Rep. Wolf Tells Bolden No To China on ISS

Marcia S. Smith
Posted: 06-Mar-2012 (Updated: 06-Mar-2012 07:37 PM)

Rep. Frank Wolf (R-VA) wrote NASA Administrator Charlie Bolden yesterday telling him that cooperation with China on the International Space Station (ISS) is not permissible.

The letter is in response to a media report that bringing China into the ISS partnership was discussed at a recent meeting in Canada of the heads of the agencies already participating in the multinational ISS partnership.   Wolf is a staunch opponent of U.S.-China space cooperation because of China's human rights violations.  He chairs the House appropriations subcommittee that funds NASA.

Calling any effort to involve China in the ISS program "misguided, and not in our national interest," Wolf asked for a detailed briefing on what was said about China at the Canadian "Heads of Agencies" meeting.  The Canadian Space Agency, the European Space Agency, the Japan Aerospace Exploration Agency, Roscosmos (the Russian space agency), and NASA are partners in the ISS program.

Wolf sponsored language in the FY2011 and FY2012 appropriations bills that fund NASA and the White House Office of Science and Technology Policy (OSTP) sharply limiting U.S.-China cooperation on science and technology, especially the space program.



AIA To Release Study on Role of Aerospace and Defense in U.S. Economy

Marcia S. Smith
Posted: 06-Mar-2012 (Updated: 06-Mar-2012 06:09 PM)

The Aerospace Industries Association (AIA) and the International Association of Machinists and Aerospace Workers will release a report tomorrow morning at the National Press Club on the role of aerospace and defense in the U.S. economy.

Speakers are:

  • Marion C. Blakey, AIA President and CEO
  • Thomas Buffenbarger, IAMAW International President
  • Tom Captain, Deloitte Vice Chairman and U.S. Aerospace and Defense Leader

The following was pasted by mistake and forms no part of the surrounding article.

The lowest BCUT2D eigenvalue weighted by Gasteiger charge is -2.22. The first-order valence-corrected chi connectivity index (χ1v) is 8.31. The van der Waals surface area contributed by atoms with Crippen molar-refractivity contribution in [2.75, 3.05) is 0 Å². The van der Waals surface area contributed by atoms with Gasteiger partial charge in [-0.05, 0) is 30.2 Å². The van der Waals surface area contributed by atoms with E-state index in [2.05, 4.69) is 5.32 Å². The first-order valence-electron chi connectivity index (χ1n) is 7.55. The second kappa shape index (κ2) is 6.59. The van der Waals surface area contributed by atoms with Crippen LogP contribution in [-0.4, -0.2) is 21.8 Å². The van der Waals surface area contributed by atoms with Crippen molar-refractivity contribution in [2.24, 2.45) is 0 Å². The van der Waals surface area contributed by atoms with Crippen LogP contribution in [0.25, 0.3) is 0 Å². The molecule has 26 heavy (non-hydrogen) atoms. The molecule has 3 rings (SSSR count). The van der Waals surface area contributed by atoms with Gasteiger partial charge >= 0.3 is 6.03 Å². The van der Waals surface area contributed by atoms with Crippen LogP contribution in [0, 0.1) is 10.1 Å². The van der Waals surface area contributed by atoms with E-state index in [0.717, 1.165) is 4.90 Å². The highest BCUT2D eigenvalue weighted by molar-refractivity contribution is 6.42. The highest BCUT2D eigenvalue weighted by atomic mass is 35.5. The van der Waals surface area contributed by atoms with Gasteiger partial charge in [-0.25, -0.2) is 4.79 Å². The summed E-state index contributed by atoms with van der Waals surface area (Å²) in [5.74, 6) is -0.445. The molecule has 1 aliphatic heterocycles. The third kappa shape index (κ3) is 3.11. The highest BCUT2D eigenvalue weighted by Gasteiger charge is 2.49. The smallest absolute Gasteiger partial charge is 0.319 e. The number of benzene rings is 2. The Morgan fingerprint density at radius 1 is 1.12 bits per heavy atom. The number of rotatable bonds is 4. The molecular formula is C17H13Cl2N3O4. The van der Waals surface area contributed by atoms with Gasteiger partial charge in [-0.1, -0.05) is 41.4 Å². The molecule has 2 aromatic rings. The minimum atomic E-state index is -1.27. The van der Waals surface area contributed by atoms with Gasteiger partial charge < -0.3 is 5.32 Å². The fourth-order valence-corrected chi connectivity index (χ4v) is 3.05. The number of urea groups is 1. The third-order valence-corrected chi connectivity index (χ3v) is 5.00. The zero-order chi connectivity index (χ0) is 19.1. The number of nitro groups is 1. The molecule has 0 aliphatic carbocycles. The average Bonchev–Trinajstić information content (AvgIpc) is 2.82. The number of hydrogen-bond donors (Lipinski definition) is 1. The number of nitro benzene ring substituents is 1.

• General Charles F. Wald, (USAF, Ret.) Director, Deloitte Services LP

The briefing starts at 9:30 am in the Conference Room of the National Press Club, 539 14th Street, NW, Washington, DC.

It's a Bird, It's a Plane, No -- It's NASA's East Coast Launch Madness

Marcia S. Smith
Posted: 05-Mar-2012 (Updated: 05-Mar-2012 12:59 PM)

NASA will launch five sounding rockets in five minutes from its Wallops Flight Facility on the coast of Virginia to study the high altitude jet stream.    It should make quite a show for people along the mid-Atlantic coast and inland.

NASA will provide a briefing on its "launch madness" campaign on Wednesday, March 7, 2012 at 1:00 pm ET.    The launches will take place sometime within the window of March 14 to April 4.

This NASA map shows where the rockets may be visible.

Events of Interest: Week of March 5-9, 2012

Marcia S. Smith
Posted: 04-Mar-2012 (Updated: 04-Mar-2012 04:06 PM)

The following events may be of interest in the week ahead.  The House and Senate both are in session.

During the Week

This week is chock full of congressional hearings on space activities at NASA, DOD, NOAA, and USGS (which operates the Landsat satellites), not to mention a number of NASA Advisory Council (NAC) committee meetings leading up to the full NAC meeting on Thursday and Friday.   Not sure how much the hearings on NOAA and USGS will focus on space activities since their responsibilities are quite varied, but something of interest may be said.   Separately, NASA is sponsoring a day-long seminar on Thursday at George Washington University in connection with Women's History Month on "Woman, Innovation and Aerospace."  

Rather than listing these events day-by-day as we usually do, this week they are grouped into categories for those of you interested primarily in the NAC meetings, the congressional hearings, or the other events.  A day-by-day listing is available on our "Events of Interest" list and on the calendar on our website as always.  

NASA Advisory Council (NAC) meetings, all at NASA Headquarters, Washington DC

Congressional Hearings (all times EST)  Many congressional hearings are webcast and can be viewed on the relevant committee's website, although most hearings held in rooms in the U.S. Capitol are not.


  • NASA event on Women, Innovation and Aerospace, Thursday, 9:00 am -3:00 pm Jack Morton Auditorium at George Washington University, 805 21st St., NW, Washington DC (speakers include: NASA Deputy Administrator Lori Garver, NOAA Deputy Administrator Kathy Sullivan, National Academy of Engineering Fellow Catherine Didion, Office of Personnel Management official Veronica Villalobos, and editor Marcia Smith)
  • Secure World Foundation (SWF) Round Table on International Code of Conduct-International Perspectives, Thursday,  Brussels, Belgium (speakers include representatives to the European Union from the United States, Japan, and Australia; Gerard Brachet from the International Astronautical Federation; Pierre-Louis Lempereur from the European External Action Service; and Agnieszka Lukaszczyk from SWF)

Events of Interest